The following is an excerpt from the book A History of the Holy Eastern Church: The Patriarchate of Antioch by the great Anglican scholar John Mason Neale. In this passage, he describes in extremely sympathetic terms the situation of the bishops in the Patriarchate of Antioch in 1850. His sympathy for the ethnically Greek bishops is especially interesting.
In the last century there were counted within the Patriarchate of Antioch 16 sees, but now there are only ten: for the see of Akkis (Akhaltsikhe) has been incorporated into the Russian Church, and the other five, viz., those of Heliopolis, of Amida in Mesopotamia, of Bostra and Palmyra in Arabia and of Theodosiopolis (Erzeroum) have ceased to exist, Orthodoxy in those places having become extinct. However, there are two titular bishops, one of Heliopolis, who resides at Moscow, and the other of Palmyra, who governs the monastery of Saint Spyridion.
Of the nine sees at present existing, one, that of Tyre and Sidon, has the rank of Metropolis, while all the others are Archbishoprics: Exarchs in Syria there are none, and so all the Bishops address themselves to the Patriarch himself.
In Syria, as in all the East, from the time of the Apostles, it has been the rule to appoint as many Bishops as possible: each of them has a small flock; consequently he is able with greater convenience and facility, to guide it to everlasting salvation, calling by name each one of the sheep of Christ. All the families see their bishop every year, not only in the church, but also in their houses, and if he has the gift of teaching or of piety, which is more eloquent than all sermons, he is then a pillar and support of Orthodoxy. The habit and the pleasure of seeing the Bishop in their houses, the respect felt for his rank, and hearty gratitude for his apostolic labours, cause the Orthodox to press closely around him; and it is only flattery, deceit and violence, or influences of corruption that can draw away from him weak souls. If the Bishops had not been numerous in Syria, Orthodoxy would long ago have died out there.
The rights and duties of the Syrian Bishops are nearly the same with those of their Patriarch. A Syrian Bishop, as a man of God, enlightens by the Word of God, sanctifies by the Sacraments and disciplines by Ecclesiastical Censures, the souls entrusted to him by the Lord. As a man of the people, he shares with the Orthodox people poverty, humiliation, and persecution from misbelievers; he every year visits all the families, both rich and poor, and lives from their offerings: he blesses their marriages, their baptisms and their funerals: his door is always open for all whoever they may be who come to him either for counsel, or for judgment or for protection, and at his hearth there is often prepared a hospitable entertainment both for rich and poor from the means afforded by their own freewill-offerings, made according to their ability.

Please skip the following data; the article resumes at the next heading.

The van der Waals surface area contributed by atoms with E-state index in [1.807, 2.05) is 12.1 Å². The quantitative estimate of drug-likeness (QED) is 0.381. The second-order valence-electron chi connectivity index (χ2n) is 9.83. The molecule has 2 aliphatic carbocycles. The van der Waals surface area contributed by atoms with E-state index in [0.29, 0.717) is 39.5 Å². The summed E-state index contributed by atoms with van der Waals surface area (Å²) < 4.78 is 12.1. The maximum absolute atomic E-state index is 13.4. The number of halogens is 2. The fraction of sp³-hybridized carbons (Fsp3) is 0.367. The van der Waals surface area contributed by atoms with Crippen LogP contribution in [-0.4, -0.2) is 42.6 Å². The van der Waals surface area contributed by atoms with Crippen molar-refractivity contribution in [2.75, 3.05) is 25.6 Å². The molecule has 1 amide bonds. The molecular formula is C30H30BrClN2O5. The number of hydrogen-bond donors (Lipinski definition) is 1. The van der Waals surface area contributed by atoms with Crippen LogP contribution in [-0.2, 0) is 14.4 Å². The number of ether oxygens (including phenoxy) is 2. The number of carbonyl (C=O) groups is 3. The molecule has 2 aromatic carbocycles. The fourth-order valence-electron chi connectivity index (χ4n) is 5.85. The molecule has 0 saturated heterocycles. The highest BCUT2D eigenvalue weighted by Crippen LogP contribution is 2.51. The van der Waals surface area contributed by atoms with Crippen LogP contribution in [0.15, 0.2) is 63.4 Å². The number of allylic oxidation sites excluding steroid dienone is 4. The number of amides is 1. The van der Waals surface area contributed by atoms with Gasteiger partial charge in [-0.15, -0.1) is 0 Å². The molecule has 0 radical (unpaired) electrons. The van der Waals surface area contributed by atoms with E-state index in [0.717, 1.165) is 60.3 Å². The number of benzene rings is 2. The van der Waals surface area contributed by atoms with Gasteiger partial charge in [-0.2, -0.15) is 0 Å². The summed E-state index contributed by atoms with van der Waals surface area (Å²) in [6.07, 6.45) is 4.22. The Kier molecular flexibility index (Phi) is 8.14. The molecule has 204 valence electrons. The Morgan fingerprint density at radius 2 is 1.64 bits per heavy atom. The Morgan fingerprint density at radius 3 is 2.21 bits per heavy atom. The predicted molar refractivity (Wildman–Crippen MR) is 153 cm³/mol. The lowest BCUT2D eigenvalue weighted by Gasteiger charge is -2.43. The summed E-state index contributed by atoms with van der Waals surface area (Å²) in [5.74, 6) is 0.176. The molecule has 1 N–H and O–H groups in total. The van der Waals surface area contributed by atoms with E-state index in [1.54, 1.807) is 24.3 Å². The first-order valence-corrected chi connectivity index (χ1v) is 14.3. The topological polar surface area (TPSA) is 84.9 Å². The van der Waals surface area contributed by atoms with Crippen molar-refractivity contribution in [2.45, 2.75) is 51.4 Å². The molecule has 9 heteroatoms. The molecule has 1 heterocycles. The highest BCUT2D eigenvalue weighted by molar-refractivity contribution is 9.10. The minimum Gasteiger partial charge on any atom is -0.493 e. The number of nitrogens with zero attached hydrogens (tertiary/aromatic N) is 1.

From the beginning of the last century till now, the Patriarchs and some of the Bishops have been and are Greeks: they have rendered the Syrian Church services of no small importance. They gave her peace, by putting an end to hierarchical divisions; they gave her independence, by breaking off her dangerous relations with Rome; they have established order in the monasteries, and defended them from being plundered by the Sheikhs and their relatives: they stopped the defection of the Arab bishops to the Unia, and long kept the Uniats in fear by the voice of the whole Church and the Greek nation, and by their persevering instances with the Turkish government.